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The paradox of poor representation: How voter–party incongruence curbs affective polarisation


Marchal, Nahema; Watson, David S (2022). The paradox of poor representation: How voter–party incongruence curbs affective polarisation. British Journal of Politics and International Relations, 24(4):668-685.

Abstract

Research on the relationship between ideology and affective polarisation highlights ideological disagreement as a key driver of animosity between partisan groups. By operationalising disagreement on the left–right dimension, however, existing studies often overlook voter–party incongruence as a potential determinant of affective evaluations. How does incongruence on policy issues impact affective evaluations of mainstream political parties and their leaders? We tackle this question by analysing data from the British Election Study collected ahead of the 2019 UK General Election using an instrumental variable approach. Consistent with our expectations, we find that voter–party incongruence has a significant causal impact on affective evaluations. Perceived representational gaps between party and voter drive negative evaluations of the in-party and positive evaluations of the opposition, thus lowering affective polarisation overall. The results offer a more nuanced perspective on the role of ideological conflict in driving affective polarisation.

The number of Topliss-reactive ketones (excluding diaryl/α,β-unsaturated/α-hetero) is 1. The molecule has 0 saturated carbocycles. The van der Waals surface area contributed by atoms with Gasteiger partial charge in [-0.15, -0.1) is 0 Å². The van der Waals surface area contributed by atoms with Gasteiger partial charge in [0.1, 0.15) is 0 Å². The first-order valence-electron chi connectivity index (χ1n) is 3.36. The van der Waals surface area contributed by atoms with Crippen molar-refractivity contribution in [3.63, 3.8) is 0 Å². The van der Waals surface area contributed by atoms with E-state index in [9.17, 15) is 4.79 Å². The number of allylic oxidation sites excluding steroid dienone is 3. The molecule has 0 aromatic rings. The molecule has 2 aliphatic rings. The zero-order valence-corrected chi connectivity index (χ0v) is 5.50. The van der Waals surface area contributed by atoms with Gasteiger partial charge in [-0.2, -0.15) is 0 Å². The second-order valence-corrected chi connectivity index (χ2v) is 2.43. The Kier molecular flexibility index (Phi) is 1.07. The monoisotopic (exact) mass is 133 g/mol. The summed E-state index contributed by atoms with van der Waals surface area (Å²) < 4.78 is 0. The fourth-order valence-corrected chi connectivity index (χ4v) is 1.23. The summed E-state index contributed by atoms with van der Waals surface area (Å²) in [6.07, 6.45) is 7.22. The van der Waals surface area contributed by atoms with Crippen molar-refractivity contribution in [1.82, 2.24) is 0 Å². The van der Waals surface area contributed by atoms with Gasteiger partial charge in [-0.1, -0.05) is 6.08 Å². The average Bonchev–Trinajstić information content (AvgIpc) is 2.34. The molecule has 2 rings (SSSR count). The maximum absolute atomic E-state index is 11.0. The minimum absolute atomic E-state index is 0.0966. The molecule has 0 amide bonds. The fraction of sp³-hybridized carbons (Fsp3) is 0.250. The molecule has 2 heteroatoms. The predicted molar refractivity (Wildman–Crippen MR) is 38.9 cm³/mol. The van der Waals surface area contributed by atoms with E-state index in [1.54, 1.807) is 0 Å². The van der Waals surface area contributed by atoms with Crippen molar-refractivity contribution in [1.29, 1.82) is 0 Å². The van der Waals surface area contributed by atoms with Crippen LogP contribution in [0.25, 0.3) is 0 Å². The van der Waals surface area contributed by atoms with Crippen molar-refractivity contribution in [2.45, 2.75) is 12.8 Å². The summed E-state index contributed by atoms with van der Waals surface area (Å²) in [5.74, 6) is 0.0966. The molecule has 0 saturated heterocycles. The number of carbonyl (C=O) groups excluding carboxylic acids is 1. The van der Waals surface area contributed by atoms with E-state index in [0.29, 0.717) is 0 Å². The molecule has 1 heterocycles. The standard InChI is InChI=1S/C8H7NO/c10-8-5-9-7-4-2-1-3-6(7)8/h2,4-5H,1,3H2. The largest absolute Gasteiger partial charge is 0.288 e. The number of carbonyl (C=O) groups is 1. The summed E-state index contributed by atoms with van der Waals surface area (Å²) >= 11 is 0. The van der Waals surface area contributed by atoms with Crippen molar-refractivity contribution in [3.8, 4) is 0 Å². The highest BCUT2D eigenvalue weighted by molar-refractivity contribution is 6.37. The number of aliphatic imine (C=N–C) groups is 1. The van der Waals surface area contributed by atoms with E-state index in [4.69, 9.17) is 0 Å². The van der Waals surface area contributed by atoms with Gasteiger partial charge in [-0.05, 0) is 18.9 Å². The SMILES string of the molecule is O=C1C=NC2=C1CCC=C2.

Abstract

Research on the relationship between ideology and affective polarisation highlights ideological disagreement as a key driver of animosity between partisan groups. By operationalising disagreement on the left–right dimension, however, existing studies often overlook voter–party incongruence as a potential determinant of affective evaluations. How does incongruence on policy issues impact affective evaluations of mainstream political parties and their leaders? We tackle this question by analysing data from the British Election Study collected ahead of the 2019 UK General Election using an instrumental variable approach. Consistent with our expectations, we find that voter–party incongruence has a significant causal impact on affective evaluations. Perceived representational gaps between party and voter drive negative evaluations of the in-party and positive evaluations of the opposition, thus lowering affective polarisation overall. The results offer a more nuanced perspective on the role of ideological conflict in driving affective polarisation.

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Additional indexing

Item Type:Journal Article, refereed, original work
Communities & Collections:06 Faculty of Arts > Institute of Political Science
Dewey Decimal Classification:180 Ancient, medieval & eastern philosophy
290 Other religions
Scopus Subject Areas:Social Sciences & Humanities > Political Science and International Relations
Physical Sciences > Management, Monitoring, Policy and Law
Uncontrolled Keywords:Management, Monitoring, Policy and Law, Political Science and International Relations
Language:English
Date:1 November 2022
Deposited On:04 Mar 2022 08:56
Last Modified:27 Jun 2024 01:36
Publisher:Sage Publications
ISSN:1369-1481
OA Status:Hybrid
Free access at:Publisher DOI. An embargo period may apply.
Publisher DOI:https://doi.org/10.1177/13691481211048502
  • Content: Published Version
  • Language: English
  • Licence: Creative Commons: Attribution 4.0 International (CC BY 4.0)